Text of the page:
|No scientifically validated method can prevent or slow the progression of myopia and noconclusive clinical trial has been published, although several drugs have been tested, including so-called “anti-muscarinic” drugs.
Although no studies have shown that it is possible to prevent myopia, it seems that children who play a lot outdoors are less likely to become myopic.
It is therefore recommended to find a balance between outdoor activities and reading or video games, if only for the general well-being and physical health of the child.
Myopic people must have regular ophthalmic (or optometrist) monitoring in Quebec to adjust vision correction if vision changes, but also to prevent serious complications of myopia. The ophthalmologist will perform an examination of the fundus to ensure in particular that there is no detachment of the retina.
The treatment of myopia is based on:
- a correction of the sight by glasses (divergent concave lenses);
- correction by contact lenses (there are many types: soft or rigid, monthly, daily, or of longer duration);
- a surgical treatment (refractive surgery radial keratotomy or laser), provided that myopia is stabilized.
It is the ophthalmologist who will prescribe lenses or lenses adapted to correct your vision. Note that in Quebec, the optometrist is also authorized, and in France, the optician can renew the optical equipment after a visual examination with an order valid for 3 years, under certain conditions. The visual examination will make it possible to control the quality of the vision, the medical control carried out by the ophthalmologist doctor will prevent possible ocular diseases.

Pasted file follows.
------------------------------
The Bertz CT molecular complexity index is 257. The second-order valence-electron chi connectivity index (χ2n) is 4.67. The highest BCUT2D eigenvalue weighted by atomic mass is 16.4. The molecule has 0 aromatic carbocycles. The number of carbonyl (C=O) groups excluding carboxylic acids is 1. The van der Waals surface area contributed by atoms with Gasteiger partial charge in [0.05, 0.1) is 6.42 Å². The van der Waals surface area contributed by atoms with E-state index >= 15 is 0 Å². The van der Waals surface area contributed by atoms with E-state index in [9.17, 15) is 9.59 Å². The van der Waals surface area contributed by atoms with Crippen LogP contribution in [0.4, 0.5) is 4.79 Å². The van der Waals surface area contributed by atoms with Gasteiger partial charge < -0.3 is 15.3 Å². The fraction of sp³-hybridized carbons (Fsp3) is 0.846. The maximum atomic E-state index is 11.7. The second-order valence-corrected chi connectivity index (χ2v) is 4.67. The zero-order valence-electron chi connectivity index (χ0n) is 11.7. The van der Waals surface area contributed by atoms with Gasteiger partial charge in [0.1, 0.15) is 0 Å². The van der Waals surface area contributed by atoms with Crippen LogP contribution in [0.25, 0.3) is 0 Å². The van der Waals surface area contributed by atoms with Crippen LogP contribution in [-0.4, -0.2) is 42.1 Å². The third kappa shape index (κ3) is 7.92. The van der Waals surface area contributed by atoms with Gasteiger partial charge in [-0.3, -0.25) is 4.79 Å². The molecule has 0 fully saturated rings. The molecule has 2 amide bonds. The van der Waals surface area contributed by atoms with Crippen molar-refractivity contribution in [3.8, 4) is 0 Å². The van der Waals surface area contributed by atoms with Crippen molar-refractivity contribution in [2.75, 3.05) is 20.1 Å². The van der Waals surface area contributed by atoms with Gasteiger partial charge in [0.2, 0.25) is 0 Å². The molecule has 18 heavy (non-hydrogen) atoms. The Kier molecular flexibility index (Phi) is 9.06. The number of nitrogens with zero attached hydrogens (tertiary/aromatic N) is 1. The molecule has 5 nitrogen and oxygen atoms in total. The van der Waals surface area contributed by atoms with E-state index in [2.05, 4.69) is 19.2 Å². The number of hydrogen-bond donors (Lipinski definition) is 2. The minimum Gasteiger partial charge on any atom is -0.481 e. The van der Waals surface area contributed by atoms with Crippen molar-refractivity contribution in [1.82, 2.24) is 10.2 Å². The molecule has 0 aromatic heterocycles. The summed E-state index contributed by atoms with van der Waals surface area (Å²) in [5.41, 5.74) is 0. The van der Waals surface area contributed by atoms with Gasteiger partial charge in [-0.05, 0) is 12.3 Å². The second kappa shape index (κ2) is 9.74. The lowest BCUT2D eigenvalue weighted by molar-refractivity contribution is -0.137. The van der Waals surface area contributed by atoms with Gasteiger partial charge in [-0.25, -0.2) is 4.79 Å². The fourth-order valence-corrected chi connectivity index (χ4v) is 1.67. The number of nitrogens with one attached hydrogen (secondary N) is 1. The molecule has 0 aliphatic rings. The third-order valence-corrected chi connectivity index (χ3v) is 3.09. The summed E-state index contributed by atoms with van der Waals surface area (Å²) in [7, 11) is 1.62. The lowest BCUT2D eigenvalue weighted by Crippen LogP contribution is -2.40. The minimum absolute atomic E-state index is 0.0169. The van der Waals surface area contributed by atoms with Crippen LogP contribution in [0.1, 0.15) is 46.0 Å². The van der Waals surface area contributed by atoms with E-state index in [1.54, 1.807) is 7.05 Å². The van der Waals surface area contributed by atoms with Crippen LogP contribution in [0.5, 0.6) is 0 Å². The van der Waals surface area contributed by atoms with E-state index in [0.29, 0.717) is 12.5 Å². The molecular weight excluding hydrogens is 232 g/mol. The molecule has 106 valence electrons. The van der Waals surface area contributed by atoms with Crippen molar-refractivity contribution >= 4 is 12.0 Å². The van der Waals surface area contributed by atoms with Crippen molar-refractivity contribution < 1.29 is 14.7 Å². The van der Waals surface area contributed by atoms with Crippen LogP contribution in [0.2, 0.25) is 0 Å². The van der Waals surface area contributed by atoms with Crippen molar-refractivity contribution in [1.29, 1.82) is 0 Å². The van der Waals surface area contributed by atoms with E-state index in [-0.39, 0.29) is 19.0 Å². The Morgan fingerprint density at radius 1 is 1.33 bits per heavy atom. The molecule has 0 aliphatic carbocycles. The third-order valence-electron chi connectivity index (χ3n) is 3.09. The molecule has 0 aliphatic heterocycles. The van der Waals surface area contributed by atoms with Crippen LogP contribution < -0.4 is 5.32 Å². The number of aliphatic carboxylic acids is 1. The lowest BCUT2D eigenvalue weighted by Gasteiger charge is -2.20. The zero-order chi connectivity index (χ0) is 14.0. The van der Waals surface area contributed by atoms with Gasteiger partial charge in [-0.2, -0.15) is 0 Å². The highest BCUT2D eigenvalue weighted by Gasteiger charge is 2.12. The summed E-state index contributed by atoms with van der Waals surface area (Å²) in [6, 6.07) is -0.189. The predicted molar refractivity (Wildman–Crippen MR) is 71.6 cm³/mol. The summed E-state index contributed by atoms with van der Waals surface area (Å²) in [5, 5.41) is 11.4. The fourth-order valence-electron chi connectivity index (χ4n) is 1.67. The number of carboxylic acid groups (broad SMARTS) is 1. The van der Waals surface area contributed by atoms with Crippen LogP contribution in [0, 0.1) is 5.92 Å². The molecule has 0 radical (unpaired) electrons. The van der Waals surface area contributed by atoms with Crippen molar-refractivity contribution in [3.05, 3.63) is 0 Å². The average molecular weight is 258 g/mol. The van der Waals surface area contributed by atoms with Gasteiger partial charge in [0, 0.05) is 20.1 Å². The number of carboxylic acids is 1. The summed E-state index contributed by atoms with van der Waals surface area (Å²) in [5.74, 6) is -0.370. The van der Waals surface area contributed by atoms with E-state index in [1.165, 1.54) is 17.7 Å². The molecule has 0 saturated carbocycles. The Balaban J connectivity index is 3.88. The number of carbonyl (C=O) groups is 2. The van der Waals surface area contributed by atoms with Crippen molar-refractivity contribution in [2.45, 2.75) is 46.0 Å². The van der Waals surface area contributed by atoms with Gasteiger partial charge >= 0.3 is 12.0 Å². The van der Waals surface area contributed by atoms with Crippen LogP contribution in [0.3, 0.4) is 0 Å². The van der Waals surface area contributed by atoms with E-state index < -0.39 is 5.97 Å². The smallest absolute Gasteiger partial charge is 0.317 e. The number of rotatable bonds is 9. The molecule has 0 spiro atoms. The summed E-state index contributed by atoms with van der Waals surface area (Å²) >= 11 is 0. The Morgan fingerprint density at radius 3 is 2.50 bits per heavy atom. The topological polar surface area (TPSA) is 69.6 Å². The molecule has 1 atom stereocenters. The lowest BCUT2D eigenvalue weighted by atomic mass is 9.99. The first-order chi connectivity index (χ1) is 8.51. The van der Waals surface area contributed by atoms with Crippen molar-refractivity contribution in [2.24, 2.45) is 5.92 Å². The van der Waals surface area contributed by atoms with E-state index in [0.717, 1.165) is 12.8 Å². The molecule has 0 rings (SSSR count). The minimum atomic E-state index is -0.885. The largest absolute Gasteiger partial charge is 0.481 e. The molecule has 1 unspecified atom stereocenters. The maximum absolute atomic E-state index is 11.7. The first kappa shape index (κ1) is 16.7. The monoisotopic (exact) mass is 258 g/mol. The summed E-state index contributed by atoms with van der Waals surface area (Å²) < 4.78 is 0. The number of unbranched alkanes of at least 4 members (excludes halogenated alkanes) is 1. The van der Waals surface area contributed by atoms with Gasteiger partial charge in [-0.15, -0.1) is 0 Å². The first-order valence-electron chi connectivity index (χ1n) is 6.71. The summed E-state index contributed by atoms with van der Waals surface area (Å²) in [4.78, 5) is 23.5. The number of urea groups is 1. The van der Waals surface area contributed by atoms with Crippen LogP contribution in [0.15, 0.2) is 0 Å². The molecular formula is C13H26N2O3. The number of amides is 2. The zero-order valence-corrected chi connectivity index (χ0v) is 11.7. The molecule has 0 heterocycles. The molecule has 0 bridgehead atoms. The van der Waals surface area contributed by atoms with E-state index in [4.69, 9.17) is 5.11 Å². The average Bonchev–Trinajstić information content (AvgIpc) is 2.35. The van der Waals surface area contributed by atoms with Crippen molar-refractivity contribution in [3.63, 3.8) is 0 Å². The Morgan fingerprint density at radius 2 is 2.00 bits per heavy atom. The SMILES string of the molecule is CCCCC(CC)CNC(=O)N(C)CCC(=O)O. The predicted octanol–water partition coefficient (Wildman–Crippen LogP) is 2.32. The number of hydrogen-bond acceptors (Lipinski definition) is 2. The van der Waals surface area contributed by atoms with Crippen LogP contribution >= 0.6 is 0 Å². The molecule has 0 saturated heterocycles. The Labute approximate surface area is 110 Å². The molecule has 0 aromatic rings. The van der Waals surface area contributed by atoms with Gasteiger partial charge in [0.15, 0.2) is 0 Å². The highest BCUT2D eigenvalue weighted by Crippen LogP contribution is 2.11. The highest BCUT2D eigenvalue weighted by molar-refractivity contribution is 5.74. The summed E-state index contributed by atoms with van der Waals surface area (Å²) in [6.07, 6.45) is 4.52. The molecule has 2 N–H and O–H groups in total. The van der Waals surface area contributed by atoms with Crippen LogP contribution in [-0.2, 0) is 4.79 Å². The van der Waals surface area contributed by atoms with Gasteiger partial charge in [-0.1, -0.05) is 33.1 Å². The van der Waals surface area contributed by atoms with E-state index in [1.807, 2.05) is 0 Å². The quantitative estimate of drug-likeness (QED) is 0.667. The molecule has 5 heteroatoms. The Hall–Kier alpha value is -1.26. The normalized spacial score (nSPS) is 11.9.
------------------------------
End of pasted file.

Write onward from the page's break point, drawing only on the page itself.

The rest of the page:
The glasses or lenses will be worn permanently or not, depending on the degree of myopia. In case of low myopia, it may be necessary to wear them when driving or going to the cinema.
The refractive surgery corrects myopia by reshaping or “planing” the cornea, usually laser to force the image to form on the retina and not in front of it.
The operation is painless (embarrassing at most) and is performed very quickly, in an hour or less. The sight is immediately improved, but an eye discomfort can persist a few days.
The different operating modes are as follows :
- The LASIK ( laser-assisted in-situ keratomileusis ). This is by far the most used technique. The surgeon cuts a small “bonnet” on the cornea, using a laser or an ophthalmic instrument. He lifts it and then removes it from the corneal thickness to correct its curvature, using a laser beam. The hood, or shutter, is put back in place and heals quickly.
- The PRK , or photorefractive keratectomy also called excimer laser surface. This technique makes it possible to modify the curvature of the cornea by removing tiny fragments using a laser, after having “brushed” the outermost layer of the cornea, which is very thin (the epithelium). The epithelium is naturally reconstituted after the operation.
- The LASEK ( Laser-assisted subepithelial keratomileusis ). Rather than cutting a flap in the cornea, the surgeon takes off the epithelium on the surface of the cornea. Unlike PRK, the epithelium is then repositioned. An ocular dressing should be worn for a few days to promote healing.
- The intraocular lenses are implanted lens directly into the eye, as the cornea, in front or behind the iris. The implant is effective for correcting high myopia that cannot be operated by refractive surgery (often because the cornea is too thin to be “planed”).